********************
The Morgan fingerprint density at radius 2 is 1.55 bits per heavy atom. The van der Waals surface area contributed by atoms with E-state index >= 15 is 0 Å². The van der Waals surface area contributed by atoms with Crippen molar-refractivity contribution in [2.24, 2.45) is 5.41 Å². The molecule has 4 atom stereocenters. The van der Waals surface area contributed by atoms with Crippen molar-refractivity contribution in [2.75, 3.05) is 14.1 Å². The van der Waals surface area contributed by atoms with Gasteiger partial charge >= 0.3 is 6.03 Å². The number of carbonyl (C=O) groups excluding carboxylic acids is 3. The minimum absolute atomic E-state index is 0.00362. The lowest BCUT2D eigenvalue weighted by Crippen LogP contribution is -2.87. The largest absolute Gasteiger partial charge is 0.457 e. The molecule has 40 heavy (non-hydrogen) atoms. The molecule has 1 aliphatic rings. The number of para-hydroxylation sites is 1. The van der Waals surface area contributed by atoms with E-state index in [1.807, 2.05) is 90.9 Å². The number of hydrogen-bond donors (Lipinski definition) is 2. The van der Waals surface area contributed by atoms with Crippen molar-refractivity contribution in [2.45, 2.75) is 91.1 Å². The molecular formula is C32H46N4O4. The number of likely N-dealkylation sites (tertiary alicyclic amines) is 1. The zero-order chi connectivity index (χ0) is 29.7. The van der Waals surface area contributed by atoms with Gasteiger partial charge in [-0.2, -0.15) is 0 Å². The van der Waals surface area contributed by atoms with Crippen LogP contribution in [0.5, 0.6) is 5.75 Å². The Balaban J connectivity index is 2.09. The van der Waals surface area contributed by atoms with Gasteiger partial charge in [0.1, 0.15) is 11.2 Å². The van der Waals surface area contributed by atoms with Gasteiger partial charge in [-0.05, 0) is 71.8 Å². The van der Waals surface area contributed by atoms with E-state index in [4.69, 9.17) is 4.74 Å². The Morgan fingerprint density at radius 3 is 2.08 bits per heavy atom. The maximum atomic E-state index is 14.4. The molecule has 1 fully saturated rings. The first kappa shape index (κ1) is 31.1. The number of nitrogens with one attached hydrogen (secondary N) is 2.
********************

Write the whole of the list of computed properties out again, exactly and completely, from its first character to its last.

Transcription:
The Morgan fingerprint density at radius 2 is 1.55 bits per heavy atom. The van der Waals surface area contributed by atoms with E-state index >= 15 is 0 Å². The van der Waals surface area contributed by atoms with Crippen molar-refractivity contribution in [2.24, 2.45) is 5.41 Å². The molecule has 4 atom stereocenters. The van der Waals surface area contributed by atoms with Crippen molar-refractivity contribution in [2.75, 3.05) is 14.1 Å². The van der Waals surface area contributed by atoms with Gasteiger partial charge >= 0.3 is 6.03 Å². The number of carbonyl (C=O) groups excluding carboxylic acids is 3. The minimum absolute atomic E-state index is 0.00362. The lowest BCUT2D eigenvalue weighted by Crippen LogP contribution is -2.87. The largest absolute Gasteiger partial charge is 0.457 e. The molecule has 40 heavy (non-hydrogen) atoms. The molecule has 1 aliphatic rings. The number of para-hydroxylation sites is 1. The van der Waals surface area contributed by atoms with E-state index in [1.807, 2.05) is 90.9 Å². The number of hydrogen-bond donors (Lipinski definition) is 2. The van der Waals surface area contributed by atoms with Crippen molar-refractivity contribution in [2.45, 2.75) is 91.1 Å². The molecular formula is C32H46N4O4. The number of likely N-dealkylation sites (tertiary alicyclic amines) is 1. The zero-order chi connectivity index (χ0) is 29.7. The van der Waals surface area contributed by atoms with Gasteiger partial charge in [-0.2, -0.15) is 0 Å². The van der Waals surface area contributed by atoms with Crippen LogP contribution in [0.5, 0.6) is 5.75 Å². The Balaban J connectivity index is 2.09. The van der Waals surface area contributed by atoms with Gasteiger partial charge in [0.1, 0.15) is 11.2 Å². The van der Waals surface area contributed by atoms with Gasteiger partial charge in [-0.05, 0) is 71.8 Å². The van der Waals surface area contributed by atoms with E-state index in [4.69, 9.17) is 4.74 Å². The Morgan fingerprint density at radius 3 is 2.08 bits per heavy atom. The maximum atomic E-state index is 14.4. The molecule has 1 fully saturated rings. The first kappa shape index (κ1) is 31.1. The number of nitrogens with one attached hydrogen (secondary N) is 2.